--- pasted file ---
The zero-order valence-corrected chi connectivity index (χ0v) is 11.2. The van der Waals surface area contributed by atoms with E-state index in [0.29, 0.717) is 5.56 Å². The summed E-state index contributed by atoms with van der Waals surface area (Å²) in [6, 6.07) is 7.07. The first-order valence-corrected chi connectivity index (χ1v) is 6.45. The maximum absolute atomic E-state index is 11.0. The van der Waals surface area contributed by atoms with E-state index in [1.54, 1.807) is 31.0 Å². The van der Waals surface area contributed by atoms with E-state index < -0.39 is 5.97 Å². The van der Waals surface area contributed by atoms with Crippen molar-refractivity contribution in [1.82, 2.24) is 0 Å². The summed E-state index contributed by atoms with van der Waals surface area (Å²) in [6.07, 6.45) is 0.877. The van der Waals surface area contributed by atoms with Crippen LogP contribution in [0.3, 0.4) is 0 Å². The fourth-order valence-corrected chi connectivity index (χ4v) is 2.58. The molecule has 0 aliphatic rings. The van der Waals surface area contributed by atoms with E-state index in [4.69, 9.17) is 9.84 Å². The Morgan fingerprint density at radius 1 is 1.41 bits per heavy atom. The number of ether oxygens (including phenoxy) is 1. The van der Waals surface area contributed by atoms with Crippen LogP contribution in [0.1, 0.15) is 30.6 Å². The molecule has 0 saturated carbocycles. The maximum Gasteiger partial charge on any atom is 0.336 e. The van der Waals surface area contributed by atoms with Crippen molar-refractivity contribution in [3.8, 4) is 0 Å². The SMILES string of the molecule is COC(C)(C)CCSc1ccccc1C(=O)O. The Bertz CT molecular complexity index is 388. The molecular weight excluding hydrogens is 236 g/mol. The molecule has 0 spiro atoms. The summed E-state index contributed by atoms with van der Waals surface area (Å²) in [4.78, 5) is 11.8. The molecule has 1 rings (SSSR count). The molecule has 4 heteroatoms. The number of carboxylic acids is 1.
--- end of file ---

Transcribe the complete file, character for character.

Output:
The zero-order valence-corrected chi connectivity index (χ0v) is 11.2. The van der Waals surface area contributed by atoms with E-state index in [0.29, 0.717) is 5.56 Å². The summed E-state index contributed by atoms with van der Waals surface area (Å²) in [6, 6.07) is 7.07. The first-order valence-corrected chi connectivity index (χ1v) is 6.45. The maximum absolute atomic E-state index is 11.0. The van der Waals surface area contributed by atoms with E-state index in [1.54, 1.807) is 31.0 Å². The van der Waals surface area contributed by atoms with E-state index < -0.39 is 5.97 Å². The van der Waals surface area contributed by atoms with Crippen molar-refractivity contribution in [1.82, 2.24) is 0 Å². The summed E-state index contributed by atoms with van der Waals surface area (Å²) in [6.07, 6.45) is 0.877. The van der Waals surface area contributed by atoms with Crippen LogP contribution in [0.3, 0.4) is 0 Å². The fourth-order valence-corrected chi connectivity index (χ4v) is 2.58. The molecule has 0 aliphatic rings. The van der Waals surface area contributed by atoms with E-state index in [4.69, 9.17) is 9.84 Å². The Morgan fingerprint density at radius 1 is 1.41 bits per heavy atom. The number of ether oxygens (including phenoxy) is 1. The van der Waals surface area contributed by atoms with Crippen LogP contribution in [0.1, 0.15) is 30.6 Å². The molecule has 0 saturated carbocycles. The maximum Gasteiger partial charge on any atom is 0.336 e. The van der Waals surface area contributed by atoms with Crippen molar-refractivity contribution in [3.8, 4) is 0 Å². The SMILES string of the molecule is COC(C)(C)CCSc1ccccc1C(=O)O. The Bertz CT molecular complexity index is 388. The molecular weight excluding hydrogens is 236 g/mol. The molecule has 0 spiro atoms. The summed E-state index contributed by atoms with van der Waals surface area (Å²) in [4.78, 5) is 11.8. The molecule has 1 rings (SSSR count). The molecule has 4 heteroatoms. The number of carboxylic acids is 1.